UK Music, the umbrella body for the commercial music industry, has today launched its manifesto for the 2017 General Election focusing on the main priorities to enable the sector to thrive.
The manifesto is aimed at all political parties contesting the June 8 election and sets out a five-point plan to build the right framework for the industry in the coming years as the next Government leads Brexit negotiations and plans for a future beyond the EU.
UK Music wants to ensure the continued prosperity of the music sector, which contributes £4bn to the economy and employs almost 120,000 people by calling for action in the following fields:
• International Action
• Regional Development
• Intellectual Property
• Skills and Education
• Finance and Investment
The manifesto sets out a series of priorities that support the five-point plan. UK Music looks forward to working with the next Government and Parliament to take forward the measures to maintain growth in the sector. Over the past four years the music industry has grown by 17 per cent and contributes £2.2bn in exports.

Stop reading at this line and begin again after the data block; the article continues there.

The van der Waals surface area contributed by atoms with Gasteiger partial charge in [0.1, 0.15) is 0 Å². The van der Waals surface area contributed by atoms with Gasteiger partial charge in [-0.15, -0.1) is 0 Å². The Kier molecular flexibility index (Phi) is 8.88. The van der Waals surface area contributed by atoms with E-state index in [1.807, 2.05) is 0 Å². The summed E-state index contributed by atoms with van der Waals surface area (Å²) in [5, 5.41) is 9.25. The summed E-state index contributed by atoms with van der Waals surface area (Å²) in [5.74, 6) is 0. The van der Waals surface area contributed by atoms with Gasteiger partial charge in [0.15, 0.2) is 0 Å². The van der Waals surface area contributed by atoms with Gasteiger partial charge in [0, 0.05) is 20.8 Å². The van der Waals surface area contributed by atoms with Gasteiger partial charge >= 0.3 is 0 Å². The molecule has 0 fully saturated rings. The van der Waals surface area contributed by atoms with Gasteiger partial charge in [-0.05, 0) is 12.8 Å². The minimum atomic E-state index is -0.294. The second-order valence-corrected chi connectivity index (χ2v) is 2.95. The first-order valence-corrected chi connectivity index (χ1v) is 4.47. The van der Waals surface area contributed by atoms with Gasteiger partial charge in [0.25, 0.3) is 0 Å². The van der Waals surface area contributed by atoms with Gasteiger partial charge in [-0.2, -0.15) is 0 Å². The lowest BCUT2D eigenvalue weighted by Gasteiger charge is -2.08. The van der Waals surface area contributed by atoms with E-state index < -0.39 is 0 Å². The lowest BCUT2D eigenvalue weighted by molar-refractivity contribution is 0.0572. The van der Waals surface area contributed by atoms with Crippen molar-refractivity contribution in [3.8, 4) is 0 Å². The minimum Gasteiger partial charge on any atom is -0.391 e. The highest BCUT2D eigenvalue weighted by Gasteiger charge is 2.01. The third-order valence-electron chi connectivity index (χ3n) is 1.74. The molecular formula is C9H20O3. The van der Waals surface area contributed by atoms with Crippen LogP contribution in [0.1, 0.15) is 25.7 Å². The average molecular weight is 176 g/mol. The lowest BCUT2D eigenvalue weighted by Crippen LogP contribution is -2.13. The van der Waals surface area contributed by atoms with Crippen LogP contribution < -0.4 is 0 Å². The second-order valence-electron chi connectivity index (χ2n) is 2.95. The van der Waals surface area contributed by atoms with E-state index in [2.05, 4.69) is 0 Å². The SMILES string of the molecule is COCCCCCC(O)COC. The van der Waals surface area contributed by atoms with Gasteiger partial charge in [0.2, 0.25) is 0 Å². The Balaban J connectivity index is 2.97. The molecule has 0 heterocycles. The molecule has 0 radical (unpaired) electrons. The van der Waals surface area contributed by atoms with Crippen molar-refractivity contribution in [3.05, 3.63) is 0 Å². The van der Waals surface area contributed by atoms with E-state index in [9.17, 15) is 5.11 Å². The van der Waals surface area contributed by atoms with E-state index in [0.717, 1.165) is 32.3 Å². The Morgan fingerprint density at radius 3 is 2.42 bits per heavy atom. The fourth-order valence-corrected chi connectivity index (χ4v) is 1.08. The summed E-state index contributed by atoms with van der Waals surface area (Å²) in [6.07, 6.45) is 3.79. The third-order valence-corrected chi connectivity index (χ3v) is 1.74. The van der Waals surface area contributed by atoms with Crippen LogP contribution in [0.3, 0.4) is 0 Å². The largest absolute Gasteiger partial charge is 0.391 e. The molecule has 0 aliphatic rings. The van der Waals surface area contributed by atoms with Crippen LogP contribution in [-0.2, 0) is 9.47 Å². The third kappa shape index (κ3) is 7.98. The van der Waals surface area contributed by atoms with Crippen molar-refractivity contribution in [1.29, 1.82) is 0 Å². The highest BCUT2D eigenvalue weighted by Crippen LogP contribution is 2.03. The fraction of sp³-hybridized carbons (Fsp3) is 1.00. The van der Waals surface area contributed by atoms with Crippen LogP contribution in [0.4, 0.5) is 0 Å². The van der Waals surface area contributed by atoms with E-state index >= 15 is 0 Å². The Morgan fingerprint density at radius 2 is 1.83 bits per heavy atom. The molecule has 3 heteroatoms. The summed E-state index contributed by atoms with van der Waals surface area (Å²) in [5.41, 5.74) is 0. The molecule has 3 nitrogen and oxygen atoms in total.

The document has been formulated by UK Music to secure the best environment for all parts of the industry – artists and musicians, producers, songwriters, composers, labels, publishers, licensing organisations, managers and the live sector.
UK Music chairman Andy Heath said: “To maintain growth and withstand the challenges that may be presented over the next five years, our Government needs to put creative industries at the heart of Brexit negotiations and devise an industrial strategy to safeguard sectors like music and allow them to develop further. Securing the best deal for music must be achieved for our industry, our economy and for the world’s music fans.
“There will be many difficult issues which will occupy policy-makers and politicians, but it is vital to protect and develop the music sector which is one of the UK’s greatest success stories, generating huge sums on a world stage. Policies overcoming the value gap and securing the true value of music from digital platforms, broadening protections for live venues and building our international trading relationships would go a long way to securing the future.”
Leave a Comment